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Managing hytrosavirus infections in Glossina pallidipes colonies: feeding regime affects the prevalence of salivary gland hypertrophy syndrome.

Abd-Alla AM, Kariithi HM, Mohamed AH, Lapiz E, Parker AG, Vreysen MJ - PLoS ONE (2013)

Bottom Line: Implementation of a "clean feeding" regime (fresh blood offered to each set of flies so that there is only one feed per membrane), instead of the regular feeding regime (several successive feeds per membrane), was among the proposed approaches to reduce GpSGHV infections.We developed a new clean feeding approach applicable to large-scale tsetse production facilities using existing resources.The results indicate that implementing this approach is feasible and leads to a significant reduction in virus load from 10(9) virus copies in regular colonies to an average of 10(2.5) and eliminates the SGH syndrome from clean feeding colonies by28 months post implementation of this approach.

View Article: PubMed Central - PubMed

Affiliation: Insect Pest Control Laboratory, Joint FAO/IAEA Programme of Nuclear Techniques in Food and Agriculture, Vienna, Austria. a.m.m.abd-alla@iaea.org

ABSTRACT
Many species of tsetse flies are infected by a virus that causes salivary gland hypertrophy (SGH) syndrome and the virus isolated from Glossina pallidipes (GpSGHV) has recently been sequenced. Flies with SGH have a reduced fecundity and fertility. Due to the deleterious impact of SGHV on G. pallidipes colonies, several approaches were investigated to develop a virus management strategy. Horizontal virus transmission is the major cause of the high prevalence of the GpSGHV in tsetse colonies. Implementation of a "clean feeding" regime (fresh blood offered to each set of flies so that there is only one feed per membrane), instead of the regular feeding regime (several successive feeds per membrane), was among the proposed approaches to reduce GpSGHV infections. However, due to the absence of disposable feeding equipment (feeding trays and silicone membranes), the implementation of a clean feeding approach remains economically difficult. We developed a new clean feeding approach applicable to large-scale tsetse production facilities using existing resources. The results indicate that implementing this approach is feasible and leads to a significant reduction in virus load from 10(9) virus copies in regular colonies to an average of 10(2.5) and eliminates the SGH syndrome from clean feeding colonies by28 months post implementation of this approach. The clean feeding approach also reduced the virus load from an average of 10(8) virus copy numbers to an average of 10(3) virus copies and SGH prevalence of 10% to 4% in flies fed after the clean fed colony. Taken together, these data indicate that the clean feeding approach is applicable in large-scale G. pallidipes production facilities and eliminates the deleterious effects of the virus and the SGH syndrome in these colonies.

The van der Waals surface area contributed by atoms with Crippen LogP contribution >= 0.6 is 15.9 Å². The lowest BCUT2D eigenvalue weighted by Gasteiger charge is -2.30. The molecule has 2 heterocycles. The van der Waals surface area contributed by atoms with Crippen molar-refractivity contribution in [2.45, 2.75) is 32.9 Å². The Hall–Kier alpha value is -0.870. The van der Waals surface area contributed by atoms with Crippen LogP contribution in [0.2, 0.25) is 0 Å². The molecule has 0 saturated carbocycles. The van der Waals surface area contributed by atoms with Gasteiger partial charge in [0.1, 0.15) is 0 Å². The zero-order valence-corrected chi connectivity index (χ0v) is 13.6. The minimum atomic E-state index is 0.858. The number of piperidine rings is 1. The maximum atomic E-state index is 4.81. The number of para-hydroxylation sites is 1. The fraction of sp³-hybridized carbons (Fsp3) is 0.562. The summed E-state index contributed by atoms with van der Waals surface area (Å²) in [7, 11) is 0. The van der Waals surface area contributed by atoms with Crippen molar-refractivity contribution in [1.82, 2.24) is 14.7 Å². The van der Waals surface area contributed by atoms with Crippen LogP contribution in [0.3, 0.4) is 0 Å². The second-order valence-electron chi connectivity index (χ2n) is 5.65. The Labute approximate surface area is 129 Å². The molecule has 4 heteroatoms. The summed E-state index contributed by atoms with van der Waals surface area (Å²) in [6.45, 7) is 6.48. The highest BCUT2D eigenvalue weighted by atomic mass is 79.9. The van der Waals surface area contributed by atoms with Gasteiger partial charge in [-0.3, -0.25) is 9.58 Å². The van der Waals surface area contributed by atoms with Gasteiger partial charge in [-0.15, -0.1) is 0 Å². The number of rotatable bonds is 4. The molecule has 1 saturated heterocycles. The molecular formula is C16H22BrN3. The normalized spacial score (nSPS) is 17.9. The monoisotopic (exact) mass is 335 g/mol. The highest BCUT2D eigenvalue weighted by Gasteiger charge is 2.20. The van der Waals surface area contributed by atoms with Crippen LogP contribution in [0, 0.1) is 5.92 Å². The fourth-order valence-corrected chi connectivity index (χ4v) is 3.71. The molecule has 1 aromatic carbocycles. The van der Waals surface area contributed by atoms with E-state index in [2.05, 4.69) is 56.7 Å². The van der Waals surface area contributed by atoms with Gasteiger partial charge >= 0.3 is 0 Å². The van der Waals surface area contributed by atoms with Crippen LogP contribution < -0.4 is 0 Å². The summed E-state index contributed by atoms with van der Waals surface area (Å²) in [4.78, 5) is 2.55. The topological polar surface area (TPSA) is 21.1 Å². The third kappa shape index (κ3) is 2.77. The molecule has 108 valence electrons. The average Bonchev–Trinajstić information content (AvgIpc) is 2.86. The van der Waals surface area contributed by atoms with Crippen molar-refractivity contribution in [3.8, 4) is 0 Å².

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Related in: MedlinePlus

Handling, feeding and management of tsetse colony.(A) Regular in vitro membrane feeding system, (B) intermediate phase, and (C) final phase of the clean feeding system.
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pone-0061875-g002: Handling, feeding and management of tsetse colony.(A) Regular in vitro membrane feeding system, (B) intermediate phase, and (C) final phase of the clean feeding system.

Mentions: The main Seibersdorf Tororo G. pallidipes colony (totalling ∼12,000 flies) was maintained to provide pupae for establishing the clean feeding colonies using existing resources (i.e. no increase in number of staff, feeding trays and silicone membranes) (Figure 2A). With the available 12 sets of trays and silicone membranes, each able to feed 4 fly cages, the size of the CFC-1 and CFC-2 colonies was limited to 48 cages each, each colony containing on average 2,500 male and female flies (the standard cage initially contains 60 females and 15 males). Initiation of the clean feeding colonies started with feeding teneral flies (4 cages/week) emerging from the main colony. Twelve weeks after starting the clean feeding, the CFC-1 colony reached 48 cages and a higher number of teneral flies emerged from this colony than the number required to maintain the colony size stable (Figure 2B). Therefore, excess teneral flies from CFC-1 were fed on the same membrane to establish CFC-2. Similarly, the CFC-2 colony reached 48 cages after 12 weeks by adding 4 cages of teneral flies each week. As a result of implementing the clean feeding protocol, the main Seibersdorf Tororo colony (∼10,000) was progressively replaced by the three colonies, i.e. the CFC-1 (∼2,500 flies), CFC-2 (∼2,500) and NFC (∼ 5,000 flies) (Figure 2C).